Neighborhoods fight crime through unity and community involvement

BALTIMORE - It was a violent night.

Even by Baltimore standards.

Seven people shot in different parts of the city.

Here on East Madison Street just after eleven a man was shot as he stood NEAR JOHNS HOPKINS HOSPITAL.

Three miles away on the west side a few hours later another man was shot and in his car on North Stricker Street.

Three other times the same scene was repeated; Norland Road, Loyola Southway and Vickers Street.

Unknown motives, no known connection, just six men and one woman people wounded by guns.

"I think the motives are very different in a lot of these cases these are disputes these are fights over one thing or another whether it's a fight over drug territory drugs themselves or even a fight over a person that is being settled with gun violence and the way to overcome that is to target the guns." City Police Spokesman Anthony Guglielmi says.

Guglielmi says the new police commissioner's priorities are getting guns off the street and finding out the root causes behind a lot of the crime.

 "It's trying to figure out what is gonna cause these feuds, who's coming out of jail is there some territory issues going on and he's really pressing detectives to work closer to the community." He says.

On Vickers Street moments after a man and woman were shot everyone in the block knew about it.

That's because the community association made sure everyone heard about it.

The neighborhood banded together back in 2008 to fight a drug house and they haven't looked back.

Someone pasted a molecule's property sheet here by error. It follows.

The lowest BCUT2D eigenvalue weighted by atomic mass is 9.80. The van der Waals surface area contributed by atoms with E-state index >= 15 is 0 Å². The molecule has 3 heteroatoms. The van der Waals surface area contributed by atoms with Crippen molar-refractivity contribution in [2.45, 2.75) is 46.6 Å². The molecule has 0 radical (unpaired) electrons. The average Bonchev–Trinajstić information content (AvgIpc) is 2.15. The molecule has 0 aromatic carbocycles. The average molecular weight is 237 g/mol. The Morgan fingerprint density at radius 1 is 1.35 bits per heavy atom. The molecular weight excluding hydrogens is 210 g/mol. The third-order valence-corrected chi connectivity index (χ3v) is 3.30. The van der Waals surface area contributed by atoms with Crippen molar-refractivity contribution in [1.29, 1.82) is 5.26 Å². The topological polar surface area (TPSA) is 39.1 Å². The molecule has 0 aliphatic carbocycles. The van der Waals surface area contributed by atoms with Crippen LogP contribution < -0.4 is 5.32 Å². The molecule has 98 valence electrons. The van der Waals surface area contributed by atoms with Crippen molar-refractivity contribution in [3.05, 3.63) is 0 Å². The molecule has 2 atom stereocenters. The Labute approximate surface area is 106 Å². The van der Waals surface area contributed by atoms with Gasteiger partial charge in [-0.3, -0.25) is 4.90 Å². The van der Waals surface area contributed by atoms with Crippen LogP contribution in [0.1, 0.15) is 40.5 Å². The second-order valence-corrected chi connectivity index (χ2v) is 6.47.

"We took matters into our own hands without using violence tactic so we sought legal advice and followed up on that were able to achieve our goal or removing crime from out block."  Community Activist Warren Shaw says.

That effort gave birth to block grants that helped create this garden and gathering place.

By the fall there greens tomatoes and food for the food bank.

There will also be a summer of gatherings, and conversation among neighbors that disappeared for so many years.

 "What parents go to PTA meetings anymore where are the community barbecues are you afraid of your next door neighbor is it fear I think what it is people are afraid to get to know one another and the only way to overcome that fear is through interaction."  Shaw says.      

Shaw says they have a big party at the end of every summer on the vacant lot they turned into a garden.

They get together and celebrate another year together and make plans to make their neighborhood better.

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